You can read the full letter here.
Building Industry Association of Fresno & Madera Counties
Mike Prandini, president and CEO of the BIA of Fresno and Madera Counties, says he’s read all the documents about VMT’s impact on the state highway system. He’s still not clear about VMT’s impact on highway projects.
“Along with a host of public officials in the Central Valley, I am concerned that the restrictions on capacity expanding projects may thwart our region’s effort to finish the widening of Highway 99 to six lanes,” Prandini said. “However, since the widening of Highway 99 has been considered a safety project, it may not be impacted. We just don’t know.”
Fresno COG and Fresno County Transportation Authority
The Fresno Council of Governments shares the same concern Prandini has about the vague nature of VMT’s impact on the state highways.
“Fresno COG has expressed its technical concerns with the SB 743 modeling process, along with most of the other RTPAs in the state,” said Fresno COG Director Tony Boren.
Fresno County Transportation Authority Executive Director Mike Leonardo has implementation responsibility for the projects Fresno COG plans on the state highway system.
Leonardo and Boren issued a joint statement to GV Wire:
“With regards to project delivery, full guidance from Caltrans on how pipeline projects will be subject to these new provisions remains uncertain at this point. It is possible our remaining Measure C projects might be determined to be exempt. However, there is serious concern with Fresno COG /FCTA as to what impacts SB 743 will have on the development of our upcoming MC III Expenditure Plan as we move forward with that regional planning process.”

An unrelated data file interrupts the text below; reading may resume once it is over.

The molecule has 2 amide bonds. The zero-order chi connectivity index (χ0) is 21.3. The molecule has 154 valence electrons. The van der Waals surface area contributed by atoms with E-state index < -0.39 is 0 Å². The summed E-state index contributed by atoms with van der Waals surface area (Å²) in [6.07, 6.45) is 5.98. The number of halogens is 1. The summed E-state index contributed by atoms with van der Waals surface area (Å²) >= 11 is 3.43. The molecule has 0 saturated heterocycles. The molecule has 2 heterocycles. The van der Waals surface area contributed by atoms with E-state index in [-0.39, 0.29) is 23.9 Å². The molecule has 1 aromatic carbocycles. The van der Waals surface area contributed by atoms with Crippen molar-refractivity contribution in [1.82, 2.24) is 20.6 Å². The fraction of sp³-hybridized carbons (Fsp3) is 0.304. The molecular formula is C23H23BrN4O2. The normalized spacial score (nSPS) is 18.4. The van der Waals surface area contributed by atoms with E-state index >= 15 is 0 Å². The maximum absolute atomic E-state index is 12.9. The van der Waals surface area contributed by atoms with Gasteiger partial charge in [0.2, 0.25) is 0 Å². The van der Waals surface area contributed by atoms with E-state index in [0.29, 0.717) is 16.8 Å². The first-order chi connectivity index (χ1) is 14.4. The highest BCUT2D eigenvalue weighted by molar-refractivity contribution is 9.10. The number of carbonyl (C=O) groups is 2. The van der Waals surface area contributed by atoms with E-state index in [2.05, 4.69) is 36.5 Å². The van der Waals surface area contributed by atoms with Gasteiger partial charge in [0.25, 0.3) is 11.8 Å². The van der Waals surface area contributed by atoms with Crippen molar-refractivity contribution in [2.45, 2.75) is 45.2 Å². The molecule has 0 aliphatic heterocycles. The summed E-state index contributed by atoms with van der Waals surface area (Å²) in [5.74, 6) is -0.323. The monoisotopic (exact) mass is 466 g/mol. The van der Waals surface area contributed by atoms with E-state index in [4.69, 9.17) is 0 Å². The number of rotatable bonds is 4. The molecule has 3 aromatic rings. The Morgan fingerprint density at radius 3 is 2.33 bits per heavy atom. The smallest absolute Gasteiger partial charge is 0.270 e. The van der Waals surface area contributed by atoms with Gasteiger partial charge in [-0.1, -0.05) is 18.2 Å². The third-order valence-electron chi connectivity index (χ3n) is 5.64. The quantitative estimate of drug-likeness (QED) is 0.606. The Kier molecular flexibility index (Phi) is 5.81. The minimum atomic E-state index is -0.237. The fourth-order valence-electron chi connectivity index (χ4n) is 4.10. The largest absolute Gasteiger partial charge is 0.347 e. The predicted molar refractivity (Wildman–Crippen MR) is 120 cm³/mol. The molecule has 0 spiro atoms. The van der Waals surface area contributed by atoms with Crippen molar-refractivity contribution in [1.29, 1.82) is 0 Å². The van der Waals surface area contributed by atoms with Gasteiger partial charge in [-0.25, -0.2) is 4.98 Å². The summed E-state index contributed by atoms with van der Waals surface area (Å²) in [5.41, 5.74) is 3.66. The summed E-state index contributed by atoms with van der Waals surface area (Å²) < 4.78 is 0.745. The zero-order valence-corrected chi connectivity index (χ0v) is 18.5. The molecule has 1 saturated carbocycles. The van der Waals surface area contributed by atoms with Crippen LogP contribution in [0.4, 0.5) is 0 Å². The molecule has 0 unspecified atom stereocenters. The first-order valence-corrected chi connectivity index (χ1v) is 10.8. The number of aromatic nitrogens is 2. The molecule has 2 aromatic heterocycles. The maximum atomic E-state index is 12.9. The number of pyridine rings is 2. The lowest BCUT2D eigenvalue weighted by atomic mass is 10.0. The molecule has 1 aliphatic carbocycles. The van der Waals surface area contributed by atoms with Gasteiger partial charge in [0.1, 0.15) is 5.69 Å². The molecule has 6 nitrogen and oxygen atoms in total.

Associated General Contractors of California
AGC of California is the state’s largest construction trade association providing advocacy and services for general contractors and construction-related firms.
In a statement to GV Wire, an AGC spokesperson said, “There will certainly be significant impacts that may very well take more money ‘off grade’ and increase the costs of our public infrastructure at a time when we cannot afford it.”
The spokesperson also said, “While the dialogue has been going on for several years regarding this transition from level of service to vehicle miles traveled, any further decisions and implementation should be postponed until we are fully out of the current crisis, have a very clear picture of the state’s revenues, and can figure out how to incorporate the new mandates into the current planning system.”
Watch: How VMT Is Calculated
Caltrans VMT Guidance Document: Unclear Answer
Caltrans posted a document online titled, “Q&A Caltrans Guidance Documents for SB743 (VMT) Implementation.”
The seventh item attempts to answer the question: “I’ve been working on my project for the past year or so; will I have to analyze induced VMT on my project to comply with SB 743?”
The answer: “possibly.”
Caltrans writes, “Some environmental reviews that reached Caltrans’ Milestone 020 after December 2018 and before September 15, 2020, may be revised to include VMT analysis, as discussed in the Implementation Timeline Memorandum.”
Highway 99 Widening Projects
Public information officer Laurel Goddard of the California Transportation Commission confirms to GV wire by email that several projects in the Central Valley were approved for funding.
The commission approved funds for the design phase of several projects.
- Madera County Highway 99 widening: $3.06 million for fiscal year 2021-2022 and $6.4 million from the State Transportation Improvement Fund for fiscal year 2021-2022
- Tulare County Highway 99 widening: $2.070 million for fiscal year 2021-2022 and $4.3 million from the State Transportation Improvement Fund for fiscal year 2021-2022
Several sections of Highway 99 are scheduled for expansion. See the maps below.